THE THUNDER GIRLS were a successful ‘80s girl band until lead singer, Chrissie, sensationally quit the Bandto pursue a solo career taking with her, Rick, the Band’s manager. Chrissie broke the Girl Code as Rick was also the boyfriend of Bandmate, Roxanne.
Hello Joyce, great to talk to you about The Thunder Girls, how's everything going?
Really well- but it’s a very full-on rehearsal process for the cast – today we’re running scenes, recording tracks, doing dance moves and having a fight call – all simultaneously! There are lots going on!
Ahead of opening night will there any nerves?
Yes! I’ve never done a show where there weren’t any, but morale in the rehearsal room is high – we’re definitely winning.
What does it mean for you to be having your World Premiere at The Lowry?
The Quays Theatre is a perfect venue for the premiere of this show – and the Lowry itself has been really supportive of the whole production. It’s also great to have a production opening in a theatre so close to home, and with such a fantastic reputation for launching hit shows.
Can you tell me a little bit about The Thunder Girls, what can we expect?
The reunion dinner from hell! 4 mates, long-held grudges, secrets, lies, cash and a catfight!
You have an incredible cast, was it easy to get them all on board this production?
I think the script attracted them – 4 great roles for women over 40 – all of them with a journey to explore.
What was it about Melanie Blake's adaptation of The Thunder Girls that connected with you as a director?
I love the fact that it’s a female-driven drama – and that there is so much humour in it – there are so many great one-liners. Melanie really knows this world of pop and celebrity, and I think that means that the script really rings true.
"I think it gives me an understanding of how terrifying acting can be – the leap of faith that you have to take."
The Thunder Girls is likely to open up a much-needed conversation about the under-representation of women over 40, why do you think there has been so little discussion about this disparity?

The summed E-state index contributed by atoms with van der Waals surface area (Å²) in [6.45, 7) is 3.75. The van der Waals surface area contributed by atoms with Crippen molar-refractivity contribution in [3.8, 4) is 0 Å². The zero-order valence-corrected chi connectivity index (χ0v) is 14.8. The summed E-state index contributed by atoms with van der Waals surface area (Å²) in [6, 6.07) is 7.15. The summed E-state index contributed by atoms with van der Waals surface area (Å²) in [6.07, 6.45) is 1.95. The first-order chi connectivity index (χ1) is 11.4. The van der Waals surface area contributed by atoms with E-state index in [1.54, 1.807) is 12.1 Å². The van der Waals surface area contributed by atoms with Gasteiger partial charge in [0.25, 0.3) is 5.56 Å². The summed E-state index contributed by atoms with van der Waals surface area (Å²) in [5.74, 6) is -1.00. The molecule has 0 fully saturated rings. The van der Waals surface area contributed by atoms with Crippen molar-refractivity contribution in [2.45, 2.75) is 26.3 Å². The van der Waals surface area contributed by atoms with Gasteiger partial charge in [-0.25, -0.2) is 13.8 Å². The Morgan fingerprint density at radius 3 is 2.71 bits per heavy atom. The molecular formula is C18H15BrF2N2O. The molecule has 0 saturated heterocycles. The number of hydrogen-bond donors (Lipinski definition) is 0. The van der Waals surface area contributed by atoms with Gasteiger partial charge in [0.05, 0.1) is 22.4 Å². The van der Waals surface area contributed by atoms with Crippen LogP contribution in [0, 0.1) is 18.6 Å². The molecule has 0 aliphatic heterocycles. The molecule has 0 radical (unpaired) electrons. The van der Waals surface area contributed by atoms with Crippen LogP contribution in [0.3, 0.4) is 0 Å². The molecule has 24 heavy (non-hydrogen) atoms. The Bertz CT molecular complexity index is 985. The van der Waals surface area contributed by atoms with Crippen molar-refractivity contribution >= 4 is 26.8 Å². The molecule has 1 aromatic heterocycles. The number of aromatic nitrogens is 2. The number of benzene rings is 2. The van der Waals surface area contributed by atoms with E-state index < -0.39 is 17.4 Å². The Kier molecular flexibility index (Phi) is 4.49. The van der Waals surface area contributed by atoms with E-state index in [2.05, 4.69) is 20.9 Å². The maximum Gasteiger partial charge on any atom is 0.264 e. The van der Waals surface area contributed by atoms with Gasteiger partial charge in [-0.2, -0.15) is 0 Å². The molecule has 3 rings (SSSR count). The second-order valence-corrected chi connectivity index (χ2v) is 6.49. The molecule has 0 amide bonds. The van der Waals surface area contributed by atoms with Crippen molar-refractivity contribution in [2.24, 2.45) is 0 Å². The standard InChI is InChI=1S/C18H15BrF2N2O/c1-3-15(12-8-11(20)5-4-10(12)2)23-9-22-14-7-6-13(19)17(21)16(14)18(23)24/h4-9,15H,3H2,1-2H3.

I think we’re just starting to have those conversations… but it’s daft, isn’t it? I mean if we reckon that most of the theatre ticket buying population are women over 40, you’d think the smart financial move would be to write more drama for that audience. I think people are just starting to work that out. FINALLY. Speaking as a woman in her 40s, we want to see ourselves represented on stage – and not just as wives and mothers of more interesting characters…
What steps do you think can be done to ensure that there is credible change?
Putting on more drama with central fully rounded roles for women – and getting stories like this on to the stage.
Have you always had a passion for theatre?
No! I grew up not really with any awareness of theatre… and we did hardly any drama at school. But as my brother did plays at his school and I saw more, I gradually fell for it. I didn’t do drama at college – even though I was quite keen by then – I was too scared. So I did English literature – and then spent all my free time in the drama society!
Being an actor does your understanding of acting help you when you are directing?
I hope so. I think it gives me an understanding of how terrifying acting can be – the leap of faith that you have to take. So I try to help the actors I work with achieve their best performance possible.
Do you remember your first role?
As a director, I directed a play called Handbags which was a new all-female comedy with lots of swearing!
How much has your style and approach to your work changed since you started out?
No idea – you’d have to ask other people.
For any emerging actor/director do you have any advice you would offer them?
Just try and do it. Grab some actors and a play and get going. You learn so much by DOING.
And finally, what do you hope your audiences will take away from The Thunder Girls?
I hope they have a bloody great evening, with lots of laughs, a few loud gasps and maybe a couple of moments when they might just find a speck of dust in their eye…